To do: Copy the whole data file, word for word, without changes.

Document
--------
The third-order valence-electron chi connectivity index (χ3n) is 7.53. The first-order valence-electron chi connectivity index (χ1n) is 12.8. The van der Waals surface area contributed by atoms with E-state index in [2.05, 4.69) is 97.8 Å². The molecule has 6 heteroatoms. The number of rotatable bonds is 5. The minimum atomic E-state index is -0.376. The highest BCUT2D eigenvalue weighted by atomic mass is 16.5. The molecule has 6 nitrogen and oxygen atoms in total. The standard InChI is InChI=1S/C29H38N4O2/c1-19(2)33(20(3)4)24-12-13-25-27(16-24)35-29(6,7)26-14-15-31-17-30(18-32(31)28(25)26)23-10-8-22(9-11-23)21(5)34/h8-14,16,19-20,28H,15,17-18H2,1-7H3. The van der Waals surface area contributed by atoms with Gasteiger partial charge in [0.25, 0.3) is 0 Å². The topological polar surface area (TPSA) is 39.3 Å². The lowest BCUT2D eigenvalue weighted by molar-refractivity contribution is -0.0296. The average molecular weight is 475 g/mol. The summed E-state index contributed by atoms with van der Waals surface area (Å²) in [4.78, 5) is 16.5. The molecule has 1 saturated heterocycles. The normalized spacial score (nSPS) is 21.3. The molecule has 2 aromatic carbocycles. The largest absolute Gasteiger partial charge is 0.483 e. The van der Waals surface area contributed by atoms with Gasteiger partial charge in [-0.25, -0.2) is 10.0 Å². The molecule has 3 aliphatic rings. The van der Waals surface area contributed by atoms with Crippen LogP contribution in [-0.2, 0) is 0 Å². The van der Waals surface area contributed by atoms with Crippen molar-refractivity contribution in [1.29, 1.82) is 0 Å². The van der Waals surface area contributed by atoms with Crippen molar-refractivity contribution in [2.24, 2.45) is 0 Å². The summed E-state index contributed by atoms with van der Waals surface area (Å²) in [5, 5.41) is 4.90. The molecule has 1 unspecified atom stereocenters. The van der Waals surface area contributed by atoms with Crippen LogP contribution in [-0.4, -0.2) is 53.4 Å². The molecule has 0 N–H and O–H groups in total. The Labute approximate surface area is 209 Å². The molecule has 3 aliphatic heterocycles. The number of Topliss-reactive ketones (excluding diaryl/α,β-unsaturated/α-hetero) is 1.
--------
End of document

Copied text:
The third-order valence-electron chi connectivity index (χ3n) is 7.53. The first-order valence-electron chi connectivity index (χ1n) is 12.8. The van der Waals surface area contributed by atoms with E-state index in [2.05, 4.69) is 97.8 Å². The molecule has 6 heteroatoms. The number of rotatable bonds is 5. The minimum atomic E-state index is -0.376. The highest BCUT2D eigenvalue weighted by atomic mass is 16.5. The molecule has 6 nitrogen and oxygen atoms in total. The standard InChI is InChI=1S/C29H38N4O2/c1-19(2)33(20(3)4)24-12-13-25-27(16-24)35-29(6,7)26-14-15-31-17-30(18-32(31)28(25)26)23-10-8-22(9-11-23)21(5)34/h8-14,16,19-20,28H,15,17-18H2,1-7H3. The van der Waals surface area contributed by atoms with Gasteiger partial charge in [0.25, 0.3) is 0 Å². The topological polar surface area (TPSA) is 39.3 Å². The lowest BCUT2D eigenvalue weighted by molar-refractivity contribution is -0.0296. The average molecular weight is 475 g/mol. The summed E-state index contributed by atoms with van der Waals surface area (Å²) in [4.78, 5) is 16.5. The molecule has 1 saturated heterocycles. The normalized spacial score (nSPS) is 21.3. The molecule has 2 aromatic carbocycles. The largest absolute Gasteiger partial charge is 0.483 e. The van der Waals surface area contributed by atoms with Gasteiger partial charge in [-0.25, -0.2) is 10.0 Å². The molecule has 3 aliphatic rings. The van der Waals surface area contributed by atoms with Crippen LogP contribution in [-0.2, 0) is 0 Å². The van der Waals surface area contributed by atoms with Crippen molar-refractivity contribution in [1.29, 1.82) is 0 Å². The van der Waals surface area contributed by atoms with Crippen molar-refractivity contribution in [2.24, 2.45) is 0 Å². The summed E-state index contributed by atoms with van der Waals surface area (Å²) in [5, 5.41) is 4.90. The molecule has 1 unspecified atom stereocenters. The van der Waals surface area contributed by atoms with Crippen LogP contribution in [-0.4, -0.2) is 53.4 Å². The molecule has 0 N–H and O–H groups in total. The Labute approximate surface area is 209 Å². The molecule has 3 aliphatic heterocycles. The number of Topliss-reactive ketones (excluding diaryl/α,β-unsaturated/α-hetero) is 1.